Ross liked how “d3 works with combinations of perspective maps and direct maps, so it was very fast to make content for The Masque section of the show and get a huge impact on the stage.”
d3’s ability to have “up to 16 HD outputs from one server in such a compact size” was a definite advantage for the production as was “the option of configuring the outputs as required with the SDI VFC cards,” says Jarvis.
According to Griffin, “d3 was key in helping us bring the production to fruition,” especially when d3 and Vicon teamed to create a plug-in app for the PosiStage.Net protocol. The plug-in enabled both video and light tracking to share the same tracking data protocol from the Vicon camera system.
“We couldn’t have done the show without the support of d3, both in pre production and during the tech rehearsal,” Jarvis agrees. “Tom Whittock developed the app for posistage.net, and we received on-site support from Christian Dickens during tech.”
The d3 system “performed robustly and reliably for the whole run in Stratford – 82 performances, which although expected from my point of view, is still pretty impressive, given how hard we were pushing the tech,” Griffin reports.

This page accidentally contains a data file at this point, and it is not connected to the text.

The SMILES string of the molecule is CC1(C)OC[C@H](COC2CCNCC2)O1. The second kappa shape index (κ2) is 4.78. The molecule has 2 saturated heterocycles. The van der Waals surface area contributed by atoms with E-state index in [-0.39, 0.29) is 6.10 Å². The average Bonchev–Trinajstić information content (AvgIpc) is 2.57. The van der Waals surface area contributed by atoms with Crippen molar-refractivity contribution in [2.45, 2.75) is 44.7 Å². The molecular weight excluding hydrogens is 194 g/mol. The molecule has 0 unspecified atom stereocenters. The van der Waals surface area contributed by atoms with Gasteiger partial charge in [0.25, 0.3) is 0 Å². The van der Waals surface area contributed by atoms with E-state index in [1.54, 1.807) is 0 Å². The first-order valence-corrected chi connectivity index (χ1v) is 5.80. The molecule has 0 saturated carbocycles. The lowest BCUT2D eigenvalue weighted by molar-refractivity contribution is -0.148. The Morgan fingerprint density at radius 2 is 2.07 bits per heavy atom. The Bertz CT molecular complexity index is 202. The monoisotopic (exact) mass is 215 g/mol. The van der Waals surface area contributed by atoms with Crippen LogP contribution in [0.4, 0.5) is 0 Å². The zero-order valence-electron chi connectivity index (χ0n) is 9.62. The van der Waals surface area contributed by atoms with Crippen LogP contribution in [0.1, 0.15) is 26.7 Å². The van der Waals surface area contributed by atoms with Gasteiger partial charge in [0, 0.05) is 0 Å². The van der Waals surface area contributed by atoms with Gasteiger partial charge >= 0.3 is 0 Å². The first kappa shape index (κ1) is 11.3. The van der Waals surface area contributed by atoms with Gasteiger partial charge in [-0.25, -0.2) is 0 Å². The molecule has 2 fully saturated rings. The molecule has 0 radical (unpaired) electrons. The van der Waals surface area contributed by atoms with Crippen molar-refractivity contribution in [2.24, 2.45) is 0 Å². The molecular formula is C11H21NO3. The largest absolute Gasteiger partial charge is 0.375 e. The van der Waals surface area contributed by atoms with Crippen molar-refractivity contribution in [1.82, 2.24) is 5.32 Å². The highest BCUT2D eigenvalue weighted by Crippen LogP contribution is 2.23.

“The Tempest” will continue this summer at London’s Barbican theatre.
At the RSC Gregory Doran was the director of “The Tempest” and Stephen Brimson Lewis was Production Designer. Ingi Bekk did the grandMA programming and multiple systems integration; Sam Jeffs handled d3 systems engineering. Tawny Schlieski was Director of Research at Intel and Ben Lumsden was Head of Studio at The Imaginarium Studios.
d3 is the world’s first fully integrated visual production system for video professionals, combining a real-time 3D stage visualizer, timeline, video playback engine and projection mapping tools into one product. d3’s unique integrated workflow assists the designer at all stages of the project, from pitch through development to final delivery. For more information visit www.d3technologies.com.